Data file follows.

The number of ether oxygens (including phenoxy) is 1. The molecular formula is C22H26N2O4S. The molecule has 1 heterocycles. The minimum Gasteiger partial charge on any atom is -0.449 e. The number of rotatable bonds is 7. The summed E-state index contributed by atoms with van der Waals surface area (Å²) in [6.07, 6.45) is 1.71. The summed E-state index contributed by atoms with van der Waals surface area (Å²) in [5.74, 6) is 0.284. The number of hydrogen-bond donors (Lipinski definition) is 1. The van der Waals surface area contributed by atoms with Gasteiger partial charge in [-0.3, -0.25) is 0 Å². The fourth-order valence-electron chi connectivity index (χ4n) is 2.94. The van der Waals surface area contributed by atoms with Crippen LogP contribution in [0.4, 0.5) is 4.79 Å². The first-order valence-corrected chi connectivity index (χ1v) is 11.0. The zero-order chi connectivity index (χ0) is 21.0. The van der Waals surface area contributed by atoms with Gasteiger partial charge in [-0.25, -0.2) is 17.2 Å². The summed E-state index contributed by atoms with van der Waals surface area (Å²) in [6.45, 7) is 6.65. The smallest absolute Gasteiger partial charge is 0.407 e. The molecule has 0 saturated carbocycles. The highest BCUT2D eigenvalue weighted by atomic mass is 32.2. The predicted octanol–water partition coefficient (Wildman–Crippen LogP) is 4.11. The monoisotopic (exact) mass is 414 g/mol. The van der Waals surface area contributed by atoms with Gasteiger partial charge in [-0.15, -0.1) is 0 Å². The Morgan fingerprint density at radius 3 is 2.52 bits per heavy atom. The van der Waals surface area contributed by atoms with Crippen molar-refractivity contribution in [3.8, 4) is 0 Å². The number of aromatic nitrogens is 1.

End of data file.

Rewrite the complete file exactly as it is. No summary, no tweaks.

The number of ether oxygens (including phenoxy) is 1. The molecular formula is C22H26N2O4S. The molecule has 1 heterocycles. The minimum Gasteiger partial charge on any atom is -0.449 e. The number of rotatable bonds is 7. The summed E-state index contributed by atoms with van der Waals surface area (Å²) in [6.07, 6.45) is 1.71. The summed E-state index contributed by atoms with van der Waals surface area (Å²) in [5.74, 6) is 0.284. The number of hydrogen-bond donors (Lipinski definition) is 1. The van der Waals surface area contributed by atoms with Gasteiger partial charge in [-0.3, -0.25) is 0 Å². The fourth-order valence-electron chi connectivity index (χ4n) is 2.94. The van der Waals surface area contributed by atoms with Crippen LogP contribution in [0.4, 0.5) is 4.79 Å². The first-order valence-corrected chi connectivity index (χ1v) is 11.0. The zero-order chi connectivity index (χ0) is 21.0. The van der Waals surface area contributed by atoms with Gasteiger partial charge in [-0.25, -0.2) is 17.2 Å². The summed E-state index contributed by atoms with van der Waals surface area (Å²) in [6.45, 7) is 6.65. The smallest absolute Gasteiger partial charge is 0.407 e. The molecule has 0 saturated carbocycles. The highest BCUT2D eigenvalue weighted by atomic mass is 32.2. The predicted octanol–water partition coefficient (Wildman–Crippen LogP) is 4.11. The monoisotopic (exact) mass is 414 g/mol. The van der Waals surface area contributed by atoms with Gasteiger partial charge in [-0.15, -0.1) is 0 Å². The Morgan fingerprint density at radius 3 is 2.52 bits per heavy atom. The van der Waals surface area contributed by atoms with Crippen molar-refractivity contribution in [3.8, 4) is 0 Å². The number of aromatic nitrogens is 1.